The public grieves & rages over the Orlando shooting, seeking answers in varied ways

Around 2 a.m. early Sunday morning, Omar Mateen entered Pulse, a popular gay nightclub in Orlando, and opened fire, killing 49 people and injuring over 50 more in the deadliest mass shooting the U.S. has ever seen. The police have so far released the names of 36 of the victims: 33 men and 3 women. The Obama administration identified the shooting as “an act of terror and an act of hate.”

President Obama also stated that Mateen was inspired by extremist information on the Internet, but that there is no evidence of him having any contact with ISIL or being a part of a larger conspiracy.

In the face of such a tragic and senseless act of mass violence committed without warning, the world searches answers. Why did he do it? What is blame? And what can be done to prevent it in the future? Is it a case of Islamic extremism? Poor gun control laws? American homophobia? Toxic masculinity?

It seems there are no easy answers. However, Mateen shares characteristics with other mass shooters who demonstrate very clear patterns of male violence.

Mateen’s ex-wife, Sitora Yusifiy, told the press her ex-husband abused her: “He beat me. He would just come home and start beating me up because the laundry wasn’t finished or something like that.” (Despite this, the Washington Post reported that Mateen’s family said he had “no record of previous hate crimes.”)

Within this public conversation, seeking to bring reason to insanity, a debate has emerged over what Mateen’s primary motivations were. Many downplayed the role of Islamism or ISIL extremists, while others pointed out that the homophobic aspects of the religion should be acknowledged.

American liberals used the incident to highlight the need for stricter gun control, while Republicans placed the blame squarely on Islamism.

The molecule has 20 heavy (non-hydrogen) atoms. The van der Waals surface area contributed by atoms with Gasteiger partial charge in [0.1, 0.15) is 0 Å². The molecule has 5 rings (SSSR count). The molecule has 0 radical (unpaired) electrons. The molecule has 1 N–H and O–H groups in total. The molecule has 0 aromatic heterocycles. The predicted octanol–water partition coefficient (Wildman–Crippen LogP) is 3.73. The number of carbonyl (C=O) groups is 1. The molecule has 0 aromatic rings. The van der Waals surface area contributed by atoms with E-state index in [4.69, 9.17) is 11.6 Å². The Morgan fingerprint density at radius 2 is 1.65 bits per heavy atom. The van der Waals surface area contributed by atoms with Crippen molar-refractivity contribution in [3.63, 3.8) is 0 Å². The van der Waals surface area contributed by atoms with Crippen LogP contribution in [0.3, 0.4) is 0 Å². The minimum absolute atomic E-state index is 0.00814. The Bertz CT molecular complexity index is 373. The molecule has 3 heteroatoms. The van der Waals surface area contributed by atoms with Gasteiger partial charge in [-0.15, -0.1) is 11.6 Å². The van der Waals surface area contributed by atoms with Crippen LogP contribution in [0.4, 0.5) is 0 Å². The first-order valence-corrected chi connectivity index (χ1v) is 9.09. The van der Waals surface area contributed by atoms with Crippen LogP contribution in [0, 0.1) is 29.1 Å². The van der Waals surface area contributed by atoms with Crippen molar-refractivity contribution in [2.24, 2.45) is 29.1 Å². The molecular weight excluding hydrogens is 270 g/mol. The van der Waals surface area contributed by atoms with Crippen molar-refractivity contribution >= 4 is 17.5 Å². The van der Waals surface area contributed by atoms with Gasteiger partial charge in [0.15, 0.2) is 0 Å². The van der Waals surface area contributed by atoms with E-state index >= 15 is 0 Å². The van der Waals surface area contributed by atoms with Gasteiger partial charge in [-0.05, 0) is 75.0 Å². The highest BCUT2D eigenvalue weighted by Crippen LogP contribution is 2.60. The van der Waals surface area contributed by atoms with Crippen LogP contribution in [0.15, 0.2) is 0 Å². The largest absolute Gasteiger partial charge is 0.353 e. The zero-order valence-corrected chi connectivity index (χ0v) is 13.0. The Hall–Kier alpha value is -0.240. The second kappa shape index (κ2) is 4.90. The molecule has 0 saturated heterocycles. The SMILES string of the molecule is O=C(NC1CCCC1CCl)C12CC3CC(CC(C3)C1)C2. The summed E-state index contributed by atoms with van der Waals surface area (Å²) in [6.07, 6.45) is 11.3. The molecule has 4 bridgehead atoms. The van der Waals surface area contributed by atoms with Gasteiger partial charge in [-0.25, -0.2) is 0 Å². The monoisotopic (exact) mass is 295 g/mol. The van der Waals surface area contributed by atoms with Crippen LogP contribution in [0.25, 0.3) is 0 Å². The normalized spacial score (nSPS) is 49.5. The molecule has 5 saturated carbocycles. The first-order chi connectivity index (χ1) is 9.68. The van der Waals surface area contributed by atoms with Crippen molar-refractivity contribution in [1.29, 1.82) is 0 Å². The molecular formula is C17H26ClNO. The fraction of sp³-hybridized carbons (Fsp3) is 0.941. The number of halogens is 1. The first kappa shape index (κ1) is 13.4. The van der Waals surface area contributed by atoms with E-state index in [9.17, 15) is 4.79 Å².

Donald Trump immediately used the tragedy in order to gain support for his proposal to ban Muslims from the U.S.

And others, like Roosh, saw the shooting as an opportunity to promote vile myths and make bigoted violence about him and his misogynistic agenda:

Hashtags like #lovewins and #loveislove started trending as a way for people across the world to show solidarity with those affected by the Orlando shooting and the LGBT community at large. A general theme emerged, expressing “love will triumph over violence,” urging people to “spread love not hate.”

As the world grieves, it is natural to seek explanations for what happened and look for ways to prevent similar incidences from happening in the future.

Unfortunately, however, it will take more than vaguely “spreading love” to change the world. It will take fighting for tangible improvements. As the Orlando shooting is instrumentalized through various political agendas in the coming days, months, and years, hopefully some justice will result from the global shock, horror, and outrage we are now experiencing.

Susan Cox

Susan Cox is a feminist writer and academic living in the United States. She teaches in Philosophy.